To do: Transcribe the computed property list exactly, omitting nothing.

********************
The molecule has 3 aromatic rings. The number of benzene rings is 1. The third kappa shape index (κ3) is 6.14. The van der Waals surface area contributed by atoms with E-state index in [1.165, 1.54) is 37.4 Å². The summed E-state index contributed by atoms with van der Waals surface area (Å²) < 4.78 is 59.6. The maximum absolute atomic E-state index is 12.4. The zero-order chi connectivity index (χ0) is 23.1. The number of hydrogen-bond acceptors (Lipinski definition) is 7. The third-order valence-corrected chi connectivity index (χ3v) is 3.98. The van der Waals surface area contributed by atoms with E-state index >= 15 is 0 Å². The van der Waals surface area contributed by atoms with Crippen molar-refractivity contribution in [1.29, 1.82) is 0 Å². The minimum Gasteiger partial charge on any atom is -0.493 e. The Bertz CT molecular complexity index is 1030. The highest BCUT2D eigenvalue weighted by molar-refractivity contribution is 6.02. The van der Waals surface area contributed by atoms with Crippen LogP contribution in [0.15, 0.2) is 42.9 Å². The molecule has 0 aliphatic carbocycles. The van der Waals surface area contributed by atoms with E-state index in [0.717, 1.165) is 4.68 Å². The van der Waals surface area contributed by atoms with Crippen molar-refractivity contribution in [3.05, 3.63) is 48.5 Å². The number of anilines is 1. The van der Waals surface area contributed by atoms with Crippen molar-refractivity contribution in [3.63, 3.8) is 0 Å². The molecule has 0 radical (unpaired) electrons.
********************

The molecule has 3 aromatic rings. The number of benzene rings is 1. The third kappa shape index (κ3) is 6.14. The van der Waals surface area contributed by atoms with E-state index in [1.165, 1.54) is 37.4 Å². The summed E-state index contributed by atoms with van der Waals surface area (Å²) < 4.78 is 59.6. The maximum absolute atomic E-state index is 12.4. The zero-order chi connectivity index (χ0) is 23.1. The number of hydrogen-bond acceptors (Lipinski definition) is 7. The third-order valence-corrected chi connectivity index (χ3v) is 3.98. The van der Waals surface area contributed by atoms with E-state index >= 15 is 0 Å². The van der Waals surface area contributed by atoms with Crippen molar-refractivity contribution in [1.29, 1.82) is 0 Å². The minimum Gasteiger partial charge on any atom is -0.493 e. The Bertz CT molecular complexity index is 1030. The highest BCUT2D eigenvalue weighted by molar-refractivity contribution is 6.02. The van der Waals surface area contributed by atoms with Crippen LogP contribution in [0.15, 0.2) is 42.9 Å². The molecule has 0 aliphatic carbocycles. The van der Waals surface area contributed by atoms with E-state index in [0.717, 1.165) is 4.68 Å². The van der Waals surface area contributed by atoms with Crippen molar-refractivity contribution in [3.05, 3.63) is 48.5 Å². The number of anilines is 1. The van der Waals surface area contributed by atoms with Crippen molar-refractivity contribution in [3.63, 3.8) is 0 Å². The molecule has 0 radical (unpaired) electrons.